Estefania Lopez-Quiroga

Colleges, School and Institutes


Estefania Lopez-Quiroga has a multidisciplinary background, with a MEng Mining in Engineering and a MSc in Mathematical Engineering and Numerical Simulation.

In 2009, Estefania joined the (Bio)Process Engineering Group (IIM - CSIC) as a PhD candidate fully funded by the Spanish Government (FPI scholarship). Her research there was linked to the FP7 EU project CAFE (Computer-Aided Food Engineering), which gave her the opportunity to spend part of her PhD as visiting student at the University of Manchester (School of Chemical Eng. and Analytical Sciences). She completed her thesis in 2014, receiving a Europaeus PhD (Cum Laude).

Also in 2014, Estefania was appointed as a Postdoctoral Research Fellow at the School of Chemical Engineering (University of Birmingham). Her post was first associated to the EPSRC Centre for the Sustainable Energy Use in Food Chains (CSEF), joining in 2019 the EPSRC Centre for Doctoral Training in Formulation Engineering.

 Since November 2020, Estefania is a Lecturer at the School of Chemical Engineering, a position that is also associated to the EPSRC CDT in Formulation Engineering.


Research interests

Estefania’s research vision is to enable model-based, multiscale yet agile, digital tools that support the shift towards Industry 4.0 methods in Formulation Engineering applications.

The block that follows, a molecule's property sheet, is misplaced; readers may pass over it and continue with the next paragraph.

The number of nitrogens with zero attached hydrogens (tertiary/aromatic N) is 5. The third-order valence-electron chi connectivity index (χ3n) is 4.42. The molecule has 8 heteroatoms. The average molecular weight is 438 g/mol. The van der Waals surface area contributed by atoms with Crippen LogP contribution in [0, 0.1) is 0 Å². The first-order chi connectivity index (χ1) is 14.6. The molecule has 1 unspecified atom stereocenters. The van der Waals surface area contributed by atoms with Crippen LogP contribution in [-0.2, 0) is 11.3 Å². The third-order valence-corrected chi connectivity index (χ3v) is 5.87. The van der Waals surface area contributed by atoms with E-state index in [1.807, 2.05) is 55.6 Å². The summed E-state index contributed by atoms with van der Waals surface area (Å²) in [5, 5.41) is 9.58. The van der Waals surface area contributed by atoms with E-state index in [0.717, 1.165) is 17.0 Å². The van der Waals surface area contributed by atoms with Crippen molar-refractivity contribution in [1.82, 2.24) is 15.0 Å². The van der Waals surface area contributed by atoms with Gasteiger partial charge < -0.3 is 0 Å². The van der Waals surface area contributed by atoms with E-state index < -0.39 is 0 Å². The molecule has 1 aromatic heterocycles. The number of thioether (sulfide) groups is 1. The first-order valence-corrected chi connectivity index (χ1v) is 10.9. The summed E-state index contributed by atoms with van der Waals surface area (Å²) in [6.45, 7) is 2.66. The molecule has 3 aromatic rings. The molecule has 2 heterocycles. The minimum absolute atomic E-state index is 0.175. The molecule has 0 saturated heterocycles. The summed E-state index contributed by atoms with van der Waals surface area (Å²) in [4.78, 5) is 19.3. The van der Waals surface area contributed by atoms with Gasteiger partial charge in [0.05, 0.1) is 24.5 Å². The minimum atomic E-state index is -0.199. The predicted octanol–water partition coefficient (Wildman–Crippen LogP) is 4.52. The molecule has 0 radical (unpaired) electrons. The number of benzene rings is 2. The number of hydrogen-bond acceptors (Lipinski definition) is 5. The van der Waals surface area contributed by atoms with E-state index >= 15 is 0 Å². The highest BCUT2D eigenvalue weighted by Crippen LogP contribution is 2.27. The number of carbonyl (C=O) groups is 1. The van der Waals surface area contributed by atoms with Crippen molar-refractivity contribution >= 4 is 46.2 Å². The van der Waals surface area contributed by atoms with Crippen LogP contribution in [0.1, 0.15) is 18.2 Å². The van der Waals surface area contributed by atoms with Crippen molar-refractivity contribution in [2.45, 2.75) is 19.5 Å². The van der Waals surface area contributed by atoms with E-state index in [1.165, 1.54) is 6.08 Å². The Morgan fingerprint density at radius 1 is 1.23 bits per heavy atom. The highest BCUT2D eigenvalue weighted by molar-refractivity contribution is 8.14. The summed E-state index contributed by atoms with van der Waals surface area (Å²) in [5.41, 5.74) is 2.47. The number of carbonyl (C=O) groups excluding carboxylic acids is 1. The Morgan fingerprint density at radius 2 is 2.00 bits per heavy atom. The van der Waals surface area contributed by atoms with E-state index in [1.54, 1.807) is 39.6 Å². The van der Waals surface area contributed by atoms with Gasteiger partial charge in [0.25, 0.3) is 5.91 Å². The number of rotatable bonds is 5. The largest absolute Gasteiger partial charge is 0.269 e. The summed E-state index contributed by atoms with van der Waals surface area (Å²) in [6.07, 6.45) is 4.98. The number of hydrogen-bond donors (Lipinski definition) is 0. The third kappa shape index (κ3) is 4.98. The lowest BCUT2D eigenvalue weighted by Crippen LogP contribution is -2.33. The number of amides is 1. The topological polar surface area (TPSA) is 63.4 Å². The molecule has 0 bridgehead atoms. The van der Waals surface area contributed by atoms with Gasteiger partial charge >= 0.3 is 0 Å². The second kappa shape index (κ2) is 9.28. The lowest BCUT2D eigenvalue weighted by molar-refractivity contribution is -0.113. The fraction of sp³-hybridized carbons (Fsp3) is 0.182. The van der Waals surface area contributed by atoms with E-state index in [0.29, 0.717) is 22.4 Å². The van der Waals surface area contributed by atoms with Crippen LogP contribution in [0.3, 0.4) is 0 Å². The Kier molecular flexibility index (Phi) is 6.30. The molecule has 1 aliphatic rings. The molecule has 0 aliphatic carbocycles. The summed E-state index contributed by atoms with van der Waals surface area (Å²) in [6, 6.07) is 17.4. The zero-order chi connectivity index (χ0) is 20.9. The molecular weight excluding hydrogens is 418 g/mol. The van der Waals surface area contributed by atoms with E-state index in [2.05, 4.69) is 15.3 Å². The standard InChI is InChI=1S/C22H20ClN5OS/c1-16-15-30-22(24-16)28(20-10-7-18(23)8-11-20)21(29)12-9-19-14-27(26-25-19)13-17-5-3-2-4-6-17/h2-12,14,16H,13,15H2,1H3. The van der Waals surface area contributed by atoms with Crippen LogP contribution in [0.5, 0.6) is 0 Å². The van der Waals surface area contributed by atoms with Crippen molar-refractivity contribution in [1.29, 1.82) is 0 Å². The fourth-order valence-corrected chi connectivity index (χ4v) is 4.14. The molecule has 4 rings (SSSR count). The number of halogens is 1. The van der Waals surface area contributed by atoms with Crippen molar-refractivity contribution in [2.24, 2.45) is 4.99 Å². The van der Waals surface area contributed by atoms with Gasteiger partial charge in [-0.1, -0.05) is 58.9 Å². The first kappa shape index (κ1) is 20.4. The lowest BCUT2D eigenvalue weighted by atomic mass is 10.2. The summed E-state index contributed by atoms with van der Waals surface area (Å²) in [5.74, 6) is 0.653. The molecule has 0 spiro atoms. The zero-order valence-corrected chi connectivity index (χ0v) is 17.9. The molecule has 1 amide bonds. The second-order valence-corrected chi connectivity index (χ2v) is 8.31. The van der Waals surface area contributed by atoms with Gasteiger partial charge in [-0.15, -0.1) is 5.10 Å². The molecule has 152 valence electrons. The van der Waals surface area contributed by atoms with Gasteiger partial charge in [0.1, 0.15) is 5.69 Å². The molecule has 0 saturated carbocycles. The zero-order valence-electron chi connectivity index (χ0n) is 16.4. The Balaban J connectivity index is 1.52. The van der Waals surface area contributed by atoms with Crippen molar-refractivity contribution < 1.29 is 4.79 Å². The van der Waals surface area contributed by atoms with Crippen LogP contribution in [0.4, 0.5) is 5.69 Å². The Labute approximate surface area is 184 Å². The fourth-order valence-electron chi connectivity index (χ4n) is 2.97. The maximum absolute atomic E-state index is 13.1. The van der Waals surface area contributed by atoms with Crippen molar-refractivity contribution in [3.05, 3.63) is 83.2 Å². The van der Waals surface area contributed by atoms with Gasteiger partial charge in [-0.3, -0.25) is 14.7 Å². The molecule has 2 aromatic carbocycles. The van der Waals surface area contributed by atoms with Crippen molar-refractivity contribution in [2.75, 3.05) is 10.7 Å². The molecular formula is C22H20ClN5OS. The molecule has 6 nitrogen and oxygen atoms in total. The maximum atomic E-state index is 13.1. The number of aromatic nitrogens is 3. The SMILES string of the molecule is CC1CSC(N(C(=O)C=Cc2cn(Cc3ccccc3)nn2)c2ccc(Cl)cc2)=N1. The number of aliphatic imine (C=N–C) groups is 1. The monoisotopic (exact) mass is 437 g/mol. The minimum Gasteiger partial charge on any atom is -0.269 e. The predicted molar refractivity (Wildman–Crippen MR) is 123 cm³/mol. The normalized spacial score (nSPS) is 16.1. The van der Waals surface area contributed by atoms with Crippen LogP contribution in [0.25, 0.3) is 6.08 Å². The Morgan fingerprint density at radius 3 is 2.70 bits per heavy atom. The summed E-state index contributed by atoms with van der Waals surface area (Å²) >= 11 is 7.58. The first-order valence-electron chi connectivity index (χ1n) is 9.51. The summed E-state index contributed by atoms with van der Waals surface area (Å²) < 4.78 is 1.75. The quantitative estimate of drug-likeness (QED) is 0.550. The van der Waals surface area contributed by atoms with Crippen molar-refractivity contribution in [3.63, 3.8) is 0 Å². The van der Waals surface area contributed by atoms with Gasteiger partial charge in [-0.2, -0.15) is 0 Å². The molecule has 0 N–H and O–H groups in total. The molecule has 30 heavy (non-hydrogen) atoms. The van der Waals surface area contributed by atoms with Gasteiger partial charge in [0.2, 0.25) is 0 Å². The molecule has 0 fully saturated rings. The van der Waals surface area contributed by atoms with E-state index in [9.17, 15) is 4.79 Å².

She focuses on the integration of formulation engineering methods with mathematical and computational tools to characterise, control and optimise the manufacturing and performance of formulated and/or structured products (foods, pharmaceuticals, FMCG) and chains.

Her current research activities look at:

  • the application of soft matter physics to the modelling of structuring processes: soft matter concepts provide a theoretical framework for the identification of relations between (micro)structure, product function and underlying physic phenomena, so they present potential in formulation engineering applications.
  • the use of reduced order methods to reduce the dimensionality and computational burden of small scale, physics-based models describing structuring processes, like for example crystallisation.
  • the development of semi-empirical and data-driven models to characterise the performance of formulated and structured products and estimate key processing/engineering parameters.
  • the coupling of product and process/plant scale using hybrid models.


Willingness to take PhD students


PhD projects

I4.0 and Formulation Engineering themes